Written by two Ivy League graduates who struggled with learning disabilities and ADHD, Learning Outside the Lines teaches students how to take control of their education and find true success with brilliant and easy study suggestions and tips.
Every day, your school, your teachers, and even your peers draw lines to measure and standardize intelligence. They decide what criteria make one person smart and another person stupid. They decide who will succeed and who will just get by. Perhaps you find yourself outside the norm, because you learn differently—but, unlike your classmates, you have no system in place that consistently supports your ability and desire to learn. Simply put, you are considered lazy and stupid. You are expected to fail.
Learning Outside the Lines is written by two such “academic failures”—that is, two academic failures who graduated from Brown University at the top of their class. Jonathan Mooney and David Cole teach you how to take control of your education and find true success—and they offer all the reasons why you should persevere. Witty, bold, and disarmingly honest, Learning Outside the Lines takes you on a journey toward personal empowerment and profound educational change, proving once again that rules sometimes need to be broken.Criticism for the public school system in the United States is nothing new; kids of all skill levels are slipping through the cracks at every age and in every city. Rather than attempting to change the system or point out it’s failures, Jonathon Mooney and David Cole have created a practical guide to help kids jump through the necessary hoops to achieve whatever larger, postschool goals they may have. While much of the material is written for kids who’ve received the label LD or ADHD, many of the suggestions can be just as helpful for those who’ve been labeled “gifted,” or any other student who feels frustrated with the daily routine of standard education.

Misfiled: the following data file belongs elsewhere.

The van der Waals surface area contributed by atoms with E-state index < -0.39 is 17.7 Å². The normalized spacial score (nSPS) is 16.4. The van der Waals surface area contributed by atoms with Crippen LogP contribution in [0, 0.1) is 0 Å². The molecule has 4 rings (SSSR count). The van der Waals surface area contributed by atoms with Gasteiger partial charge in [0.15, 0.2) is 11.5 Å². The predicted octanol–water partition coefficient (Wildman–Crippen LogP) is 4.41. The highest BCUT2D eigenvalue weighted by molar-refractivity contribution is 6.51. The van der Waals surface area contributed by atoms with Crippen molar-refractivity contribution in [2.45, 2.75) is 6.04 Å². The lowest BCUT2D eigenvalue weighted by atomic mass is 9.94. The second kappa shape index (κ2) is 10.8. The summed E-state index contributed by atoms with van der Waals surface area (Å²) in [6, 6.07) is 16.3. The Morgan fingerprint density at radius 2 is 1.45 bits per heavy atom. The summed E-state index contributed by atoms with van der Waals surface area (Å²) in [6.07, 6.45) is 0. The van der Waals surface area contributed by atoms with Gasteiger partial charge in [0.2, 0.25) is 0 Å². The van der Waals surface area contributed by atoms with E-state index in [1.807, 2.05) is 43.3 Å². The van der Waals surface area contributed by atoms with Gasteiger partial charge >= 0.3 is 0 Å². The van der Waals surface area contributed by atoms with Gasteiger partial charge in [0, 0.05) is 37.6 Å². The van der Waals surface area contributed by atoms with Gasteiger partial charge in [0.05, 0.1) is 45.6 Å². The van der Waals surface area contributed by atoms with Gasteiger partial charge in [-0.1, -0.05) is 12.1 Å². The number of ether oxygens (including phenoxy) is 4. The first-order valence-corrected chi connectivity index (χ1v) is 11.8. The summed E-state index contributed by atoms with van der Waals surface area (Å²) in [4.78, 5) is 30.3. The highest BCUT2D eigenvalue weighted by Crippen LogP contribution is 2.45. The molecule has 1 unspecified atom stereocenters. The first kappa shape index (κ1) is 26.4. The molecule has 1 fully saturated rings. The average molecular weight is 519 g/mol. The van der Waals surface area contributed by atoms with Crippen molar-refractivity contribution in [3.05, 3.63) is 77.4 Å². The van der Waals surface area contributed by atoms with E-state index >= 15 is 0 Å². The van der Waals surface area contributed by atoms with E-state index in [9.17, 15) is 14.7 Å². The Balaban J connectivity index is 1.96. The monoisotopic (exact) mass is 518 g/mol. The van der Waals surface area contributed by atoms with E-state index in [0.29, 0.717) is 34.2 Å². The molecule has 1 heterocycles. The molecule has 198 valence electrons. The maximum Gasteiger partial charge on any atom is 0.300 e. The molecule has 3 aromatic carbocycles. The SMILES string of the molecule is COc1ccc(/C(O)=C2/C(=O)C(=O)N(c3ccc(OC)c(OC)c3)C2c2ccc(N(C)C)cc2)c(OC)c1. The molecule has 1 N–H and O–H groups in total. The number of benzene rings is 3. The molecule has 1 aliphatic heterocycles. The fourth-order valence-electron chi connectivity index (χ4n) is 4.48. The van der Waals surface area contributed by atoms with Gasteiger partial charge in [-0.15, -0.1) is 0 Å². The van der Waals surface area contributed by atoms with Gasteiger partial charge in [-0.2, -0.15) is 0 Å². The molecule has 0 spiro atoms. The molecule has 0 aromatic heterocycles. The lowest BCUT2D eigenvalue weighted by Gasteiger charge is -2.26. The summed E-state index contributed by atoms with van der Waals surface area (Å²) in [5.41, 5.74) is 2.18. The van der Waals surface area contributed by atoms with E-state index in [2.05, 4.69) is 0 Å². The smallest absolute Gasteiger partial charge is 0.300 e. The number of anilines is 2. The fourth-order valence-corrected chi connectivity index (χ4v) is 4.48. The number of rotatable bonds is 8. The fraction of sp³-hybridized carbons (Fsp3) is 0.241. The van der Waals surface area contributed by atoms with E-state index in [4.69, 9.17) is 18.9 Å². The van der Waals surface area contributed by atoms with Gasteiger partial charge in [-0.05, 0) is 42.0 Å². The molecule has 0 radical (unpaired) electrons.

The introduction (personal histories of the authors) is great reading for parents of LD or ADHD kids, and much of it has a humorous tone that makes it equally appropriate (and approachable) for discouraged adolescents. From the terror of weekly spelling tests to the few inspiring teachers and tutors the two encountered, the tales are equal parts entertaining, poignant, and encouraging to others who may well be experiencing quite similar events. There’s little discussion of what methods are right or wrong–ultimately, both authors take a fundamentally pragmatic view, and it’s “right” if it worked. A steady focus on study skills fills the majority of the book, and Mooney and Cole take what are generally pretty familiar stands on note-taking and test preparation and break them down into easily digestible concepts. With different methods for different types of learners (visual thinkers are encouraged to use maps and brightly colored markers), students will find plenty of help in creating notebooks, focusing their attention, and even appropriate ways of conducting the infamous all-nighter. Including information on how to recover lost class notebooks, how to make the most of a syllabus, and “The Seven Habits of Highly Disorganized People,” Learning Outside the Lines provides students with plenty of tools to further each reader’s personal idea of success. –Jill Lightner